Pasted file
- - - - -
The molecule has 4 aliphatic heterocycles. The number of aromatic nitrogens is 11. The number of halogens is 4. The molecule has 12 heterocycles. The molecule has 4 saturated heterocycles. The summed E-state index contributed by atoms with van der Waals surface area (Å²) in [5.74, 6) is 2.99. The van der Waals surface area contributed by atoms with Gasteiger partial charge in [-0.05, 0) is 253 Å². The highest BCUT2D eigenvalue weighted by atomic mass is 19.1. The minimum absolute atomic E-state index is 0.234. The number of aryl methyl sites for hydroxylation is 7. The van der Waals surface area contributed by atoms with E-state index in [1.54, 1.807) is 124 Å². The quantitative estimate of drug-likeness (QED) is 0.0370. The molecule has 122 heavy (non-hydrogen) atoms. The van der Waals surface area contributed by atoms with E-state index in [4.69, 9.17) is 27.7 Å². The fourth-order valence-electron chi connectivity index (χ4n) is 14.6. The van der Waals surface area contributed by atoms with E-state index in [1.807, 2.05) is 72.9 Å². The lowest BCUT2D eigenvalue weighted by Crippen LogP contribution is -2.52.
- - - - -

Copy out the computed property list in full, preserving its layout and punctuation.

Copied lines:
The molecule has 4 aliphatic heterocycles. The number of aromatic nitrogens is 11. The number of halogens is 4. The molecule has 12 heterocycles. The molecule has 4 saturated heterocycles. The summed E-state index contributed by atoms with van der Waals surface area (Å²) in [5.74, 6) is 2.99. The van der Waals surface area contributed by atoms with Gasteiger partial charge in [-0.05, 0) is 253 Å². The highest BCUT2D eigenvalue weighted by atomic mass is 19.1. The minimum absolute atomic E-state index is 0.234. The number of aryl methyl sites for hydroxylation is 7. The van der Waals surface area contributed by atoms with E-state index in [1.54, 1.807) is 124 Å². The quantitative estimate of drug-likeness (QED) is 0.0370. The molecule has 122 heavy (non-hydrogen) atoms. The van der Waals surface area contributed by atoms with E-state index in [4.69, 9.17) is 27.7 Å². The fourth-order valence-electron chi connectivity index (χ4n) is 14.6. The van der Waals surface area contributed by atoms with E-state index in [1.807, 2.05) is 72.9 Å². The lowest BCUT2D eigenvalue weighted by Crippen LogP contribution is -2.52.